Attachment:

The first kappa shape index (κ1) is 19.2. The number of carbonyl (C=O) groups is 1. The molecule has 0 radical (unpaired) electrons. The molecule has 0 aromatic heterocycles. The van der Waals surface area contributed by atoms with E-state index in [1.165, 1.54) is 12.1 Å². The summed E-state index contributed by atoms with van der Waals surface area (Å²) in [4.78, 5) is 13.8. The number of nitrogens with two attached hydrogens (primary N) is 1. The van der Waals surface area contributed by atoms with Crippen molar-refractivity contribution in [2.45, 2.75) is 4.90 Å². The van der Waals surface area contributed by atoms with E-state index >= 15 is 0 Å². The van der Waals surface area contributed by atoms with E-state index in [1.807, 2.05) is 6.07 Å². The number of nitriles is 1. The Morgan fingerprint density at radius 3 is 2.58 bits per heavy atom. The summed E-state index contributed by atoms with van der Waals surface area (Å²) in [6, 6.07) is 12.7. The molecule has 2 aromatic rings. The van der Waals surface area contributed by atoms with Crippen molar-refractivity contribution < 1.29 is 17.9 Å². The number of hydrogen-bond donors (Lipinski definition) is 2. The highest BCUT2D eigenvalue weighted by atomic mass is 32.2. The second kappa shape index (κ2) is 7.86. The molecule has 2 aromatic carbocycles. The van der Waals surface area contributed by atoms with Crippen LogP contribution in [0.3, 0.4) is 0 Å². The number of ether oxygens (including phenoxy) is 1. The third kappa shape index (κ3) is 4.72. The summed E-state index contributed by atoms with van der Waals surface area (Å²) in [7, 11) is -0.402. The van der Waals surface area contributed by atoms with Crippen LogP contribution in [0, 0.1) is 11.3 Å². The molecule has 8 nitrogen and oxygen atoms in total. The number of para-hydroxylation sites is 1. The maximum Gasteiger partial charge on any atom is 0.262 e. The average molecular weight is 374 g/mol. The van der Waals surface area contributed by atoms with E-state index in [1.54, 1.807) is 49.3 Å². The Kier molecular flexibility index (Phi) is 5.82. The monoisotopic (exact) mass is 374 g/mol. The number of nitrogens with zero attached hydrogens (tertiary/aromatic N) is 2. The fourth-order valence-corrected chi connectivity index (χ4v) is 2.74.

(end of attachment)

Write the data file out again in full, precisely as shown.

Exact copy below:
The first kappa shape index (κ1) is 19.2. The number of carbonyl (C=O) groups is 1. The molecule has 0 radical (unpaired) electrons. The molecule has 0 aromatic heterocycles. The van der Waals surface area contributed by atoms with E-state index in [1.165, 1.54) is 12.1 Å². The summed E-state index contributed by atoms with van der Waals surface area (Å²) in [4.78, 5) is 13.8. The number of nitrogens with two attached hydrogens (primary N) is 1. The van der Waals surface area contributed by atoms with Crippen molar-refractivity contribution in [2.45, 2.75) is 4.90 Å². The van der Waals surface area contributed by atoms with E-state index >= 15 is 0 Å². The van der Waals surface area contributed by atoms with E-state index in [1.807, 2.05) is 6.07 Å². The number of nitriles is 1. The Morgan fingerprint density at radius 3 is 2.58 bits per heavy atom. The summed E-state index contributed by atoms with van der Waals surface area (Å²) in [6, 6.07) is 12.7. The molecule has 2 aromatic rings. The van der Waals surface area contributed by atoms with Crippen molar-refractivity contribution < 1.29 is 17.9 Å². The number of hydrogen-bond donors (Lipinski definition) is 2. The highest BCUT2D eigenvalue weighted by atomic mass is 32.2. The second kappa shape index (κ2) is 7.86. The molecule has 2 aromatic carbocycles. The van der Waals surface area contributed by atoms with Crippen LogP contribution in [0.3, 0.4) is 0 Å². The number of ether oxygens (including phenoxy) is 1. The third kappa shape index (κ3) is 4.72. The summed E-state index contributed by atoms with van der Waals surface area (Å²) in [7, 11) is -0.402. The van der Waals surface area contributed by atoms with Crippen LogP contribution in [0, 0.1) is 11.3 Å². The molecule has 8 nitrogen and oxygen atoms in total. The number of para-hydroxylation sites is 1. The maximum Gasteiger partial charge on any atom is 0.262 e. The average molecular weight is 374 g/mol. The van der Waals surface area contributed by atoms with E-state index in [1.54, 1.807) is 49.3 Å². The Kier molecular flexibility index (Phi) is 5.82. The monoisotopic (exact) mass is 374 g/mol. The number of nitrogens with zero attached hydrogens (tertiary/aromatic N) is 2. The fourth-order valence-corrected chi connectivity index (χ4v) is 2.74.